Thursday, 16 December 2010

Is overengineering the reason that TfL doesn't understand cycling?

Stonecutter Street, City of London. The street heads up the hill from Farringdon Street.

It's a one-way street where it joins Farringdon St but is two way roughly from the point where you can see the lorry in this picture.

A number of people have been trying to push TfL allow cycles to turn into Stonecutter Street. If you work at Deloitte, for example (just up the hill here) and want to get to work from the north, you have to go through some circuitous back route instead of just turning right from Farringdon Street.

There's also the daft situation that if you're cycling on a hire bike, you can't legally get your bike to the docking station unless you jump off in the middle of the A-road and wheel it along the footpath.

All it would need is a drop kerb and a no turn except cycles sign. But, oh no, TfL seems to feel it must be much much more complicated. Here's the response they sent to someone who cycles in the City and forwarded it to me:

"Thank you for your email dated 11 November 2010. We are very pleased to hear about your commitment to cycling as Transport for London encourages employers to promote smarter and more active forms of travel.

As you are aware as part of the introduction of Barclays Cycle Hire Scheme in Central London we have introduced a cycle hire facility on Stonecutter Street. To make this site more accessible, as well as to improve cycling on Farringdon Road, we have considered the introduction of a contra-flow cycle facility to allow cyclists to enter Stonecutter Street.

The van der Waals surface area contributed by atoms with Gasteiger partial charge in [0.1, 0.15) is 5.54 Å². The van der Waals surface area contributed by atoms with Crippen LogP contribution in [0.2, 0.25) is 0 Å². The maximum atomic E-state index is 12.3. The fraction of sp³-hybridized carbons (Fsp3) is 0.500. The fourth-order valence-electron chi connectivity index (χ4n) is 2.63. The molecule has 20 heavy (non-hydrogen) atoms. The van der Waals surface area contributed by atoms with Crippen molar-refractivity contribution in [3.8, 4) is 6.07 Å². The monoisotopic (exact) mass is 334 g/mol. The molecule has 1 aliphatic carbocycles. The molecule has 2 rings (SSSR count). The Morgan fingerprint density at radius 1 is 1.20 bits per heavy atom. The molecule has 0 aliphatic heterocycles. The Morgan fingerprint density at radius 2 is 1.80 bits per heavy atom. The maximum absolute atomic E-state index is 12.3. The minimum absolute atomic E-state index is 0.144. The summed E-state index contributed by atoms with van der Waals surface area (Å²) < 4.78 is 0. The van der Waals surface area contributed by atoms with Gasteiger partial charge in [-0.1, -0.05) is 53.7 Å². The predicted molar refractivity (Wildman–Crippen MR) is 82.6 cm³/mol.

Unfortunately, it became apparent that with the traffic light phasing at the junction of Farringdon Road and Stonecutter Street it would be difficult to allow cyclists to turn left or right into Stonecutter Street without either reducing the amount of time pedestrians have to cross Stonecutter Street or the capacity for general traffic on this strategic route on the Transport for London Road Network. Further modelling is required to assess how best we could provide for this, and Transport for London and the City of London will continue to work together to progress this scheme. Although we are unable to provide a firm programme at this moment in time we would hope that this could be implemented in 2011 or 2012."

Make of that what you will.

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